On December 5, 2007, the Oregon Court of Appeals in Cam and Cam, _____ Or App _____ (2007) upheld a trial court’s ruling setting aside a divorce judgment, but said the court got the result right but the reasons wrong. The case explores the tension between bankruptcy and divorce law.
Mr. Cam and Ms. Cam were trying to settle their divorce. Mr. Cam thought there was a complete deal, but Ms. Cam did not. Mr. Cam’s lawyer drafted and submitted a judgment, which the court then signed. The judgment awarded Ms. Cam real estate and a money award ( a judgment for money.) Less than a month prior to filing the judgment, Mr. Cam filed for bankruptcy, but did not submit all the necessary paperwork to the bankruptcy court, and his petition was dismissed. Unknown to the divorce court (and probably Mr. Cam’s divorce lawyer), the bankruptcy case was active when the judgment was entered.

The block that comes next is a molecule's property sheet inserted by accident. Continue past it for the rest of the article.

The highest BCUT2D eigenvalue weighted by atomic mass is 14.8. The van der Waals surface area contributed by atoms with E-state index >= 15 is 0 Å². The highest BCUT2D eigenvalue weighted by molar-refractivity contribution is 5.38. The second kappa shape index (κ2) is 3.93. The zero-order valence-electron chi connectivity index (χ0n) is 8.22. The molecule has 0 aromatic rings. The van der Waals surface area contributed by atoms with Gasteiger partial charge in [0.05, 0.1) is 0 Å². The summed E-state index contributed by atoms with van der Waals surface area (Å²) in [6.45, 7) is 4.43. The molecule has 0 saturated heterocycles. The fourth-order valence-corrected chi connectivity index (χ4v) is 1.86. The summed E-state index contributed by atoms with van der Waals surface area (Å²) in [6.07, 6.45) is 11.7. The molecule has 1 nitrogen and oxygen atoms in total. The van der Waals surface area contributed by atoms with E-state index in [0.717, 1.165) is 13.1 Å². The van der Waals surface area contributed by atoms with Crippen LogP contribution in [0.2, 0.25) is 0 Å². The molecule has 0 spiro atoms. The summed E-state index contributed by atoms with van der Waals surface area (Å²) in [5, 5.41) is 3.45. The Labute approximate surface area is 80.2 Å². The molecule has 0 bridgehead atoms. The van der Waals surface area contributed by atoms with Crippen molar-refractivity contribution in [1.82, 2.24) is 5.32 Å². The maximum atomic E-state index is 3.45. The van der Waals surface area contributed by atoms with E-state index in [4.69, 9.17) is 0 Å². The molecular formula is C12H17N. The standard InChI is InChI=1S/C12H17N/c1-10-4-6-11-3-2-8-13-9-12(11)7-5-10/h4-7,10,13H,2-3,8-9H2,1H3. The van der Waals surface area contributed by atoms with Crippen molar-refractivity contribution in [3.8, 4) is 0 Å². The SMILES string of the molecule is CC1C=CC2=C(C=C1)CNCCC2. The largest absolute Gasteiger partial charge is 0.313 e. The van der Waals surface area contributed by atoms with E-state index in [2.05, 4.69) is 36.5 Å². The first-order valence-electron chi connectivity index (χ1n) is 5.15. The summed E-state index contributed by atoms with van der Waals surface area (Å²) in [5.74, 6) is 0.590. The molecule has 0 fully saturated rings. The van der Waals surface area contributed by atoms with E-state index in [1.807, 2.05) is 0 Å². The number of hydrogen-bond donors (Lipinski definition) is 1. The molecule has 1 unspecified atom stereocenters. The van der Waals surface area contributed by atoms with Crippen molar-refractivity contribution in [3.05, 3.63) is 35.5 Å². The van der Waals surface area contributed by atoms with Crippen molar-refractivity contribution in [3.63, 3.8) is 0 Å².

Ms. Cam then moved to set aside the judgment, and the court granted her motion on the basis that there was no a complete agreement, and that Mr. Cam had concealed assets.
The Oregon Court of Appeals upheld the trial court’s ruling, but said that the trial court was “right for the wrong reason.” When someone files for bankruptcy, an “automatic stay,” or prohibition on all creditor activity goes into effect. The court upheld the trial court ruling because the entry of the divorce judgment dealing with property violated the “automatic stay,” not because Mr. Cam may have hidden assets or the settlement was not complete. The trial court had the right result, but for the wrong legal reason. The court further ruled that the trial court did not err in setting aside the non-void (or non-stayed) portions of the judgment because of the court’s broad authority under ORS 107.105.
The moral of the story? If you are filing for bankruptcy, TELL YOUR DIVORCE LAWYER! The federal filing trumps most state court legal actions, and you may make your expensive, hard won judgment moot.